21. McCain CM (2005) Elevational gradients in diversity of small mammals. Ecology 86:366–372CrossRefGoogle Scholar
  22. McCoy ED (1990) The distribution of insects along elevational gradients. Oikos 58:313–322CrossRefGoogle Scholar
  23. Morse DH (1976) Variables affecting the density and territory size of breeding spruce-woods warblers. Ecology 57:290–301CrossRefGoogle Scholar
  24. Novotny V, Basset Y (2000) Rare species in communities of tropical insect herbivores: pondering the mystery of singletons. Oikos 89:564–572CrossRefGoogle Scholar
  25. Oommen MA, Shanker K (2005) Elevational species richness patterns emerge from multiple local mechanisms in Himalayan woody plants. Ecology 86:3039–3047CrossRefGoogle Scholar
  26. Price TD, Mohan D, Tietze DT, Hooper DM, Orme CDL, Rasmussen PC (2011) Determinants of northerly range limits along the Himalayan bird diversity gradient. Am Nat 178:S97–S108PubMedCrossRefGoogle Scholar
  27. Progar RA, Schowalter TD (2002) Canopy arthropod assemblages along a precipitation and latitudinal gradient among Douglas-fir Pseudotsuga menziesii forests in the Pacific Northwest of the United States. Ecography 25:129–138CrossRefGoogle Scholar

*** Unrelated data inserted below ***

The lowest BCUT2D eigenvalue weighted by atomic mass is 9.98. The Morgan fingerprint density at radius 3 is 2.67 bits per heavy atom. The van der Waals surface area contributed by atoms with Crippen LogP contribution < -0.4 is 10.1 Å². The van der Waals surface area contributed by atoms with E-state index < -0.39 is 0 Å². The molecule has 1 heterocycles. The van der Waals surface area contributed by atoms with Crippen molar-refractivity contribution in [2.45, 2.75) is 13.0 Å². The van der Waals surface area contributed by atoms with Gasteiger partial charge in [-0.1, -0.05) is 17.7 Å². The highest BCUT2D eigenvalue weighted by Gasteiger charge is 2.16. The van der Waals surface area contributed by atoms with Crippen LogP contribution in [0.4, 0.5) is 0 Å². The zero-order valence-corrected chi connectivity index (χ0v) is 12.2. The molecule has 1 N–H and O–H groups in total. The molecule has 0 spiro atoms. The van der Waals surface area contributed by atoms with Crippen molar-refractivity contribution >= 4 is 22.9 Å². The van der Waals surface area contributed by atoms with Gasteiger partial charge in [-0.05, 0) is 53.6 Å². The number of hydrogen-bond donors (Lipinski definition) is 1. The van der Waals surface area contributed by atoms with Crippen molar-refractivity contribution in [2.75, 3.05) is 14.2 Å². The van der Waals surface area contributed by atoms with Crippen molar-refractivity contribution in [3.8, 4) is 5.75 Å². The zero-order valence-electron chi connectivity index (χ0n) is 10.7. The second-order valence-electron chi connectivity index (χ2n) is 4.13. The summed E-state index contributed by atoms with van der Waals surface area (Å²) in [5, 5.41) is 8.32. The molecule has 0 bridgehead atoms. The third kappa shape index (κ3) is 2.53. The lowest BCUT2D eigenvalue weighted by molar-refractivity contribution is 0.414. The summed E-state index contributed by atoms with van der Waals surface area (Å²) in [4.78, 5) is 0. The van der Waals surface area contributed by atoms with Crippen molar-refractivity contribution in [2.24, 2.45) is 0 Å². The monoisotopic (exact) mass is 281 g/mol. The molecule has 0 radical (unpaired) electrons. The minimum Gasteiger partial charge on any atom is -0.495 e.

28. Ribeiro SP, Carneiro MAA, Frenandes GW (1998) Free-feeding insect herbivores along environmental gradients in Serra do Cipo: basis for a management plan. J Insect Conserv 2:107–118CrossRefGoogle Scholar
  29. Rosenzweig ML (1995) Species diversity in space and time. Cambridge University Press, CambridgeCrossRefGoogle Scholar
  30. Samson DA, Rickart EA, Gonzales PC (1997) Ant diversity and abundance along an elevational gradient in the Philippines. Biotropica 29:349–363CrossRefGoogle Scholar
  31. Sanders NJ, Lessard J-P, Fitzpatrick MC, Dunn RR (2007) Temperature, but not productivity or geometry, predicts elevational diversity gradients in ants across spatial grains. Global Ecol Biogeogr 16: 640–649Google Scholar
  32. Schowalter TD, Lightfoot DC, Whitford WG (1999) Diversity of arthropod responses to host-plant water stress in a desert ecosystem in southern New Mexico. Am Midl Nat 142:281–290CrossRefGoogle Scholar
  33. Thomas JA, Moss D, Pollard E (1994) Increased fluctuations of butterfly populations towards the northern edges of species ranges. Ecography 17:215–220CrossRefGoogle Scholar
  34. Wolda H (1978) Seasonal fluctuations in rainfall, food and abundance of tropical insects. J Anim Ecol 47:369–381CrossRefGoogle Scholar

Copyright information

© The Ecological Society of Japan 2012

Authors and Affiliations

  1. 1.Wildlife Institute of IndiaDehradunIndia

Personalised recommendations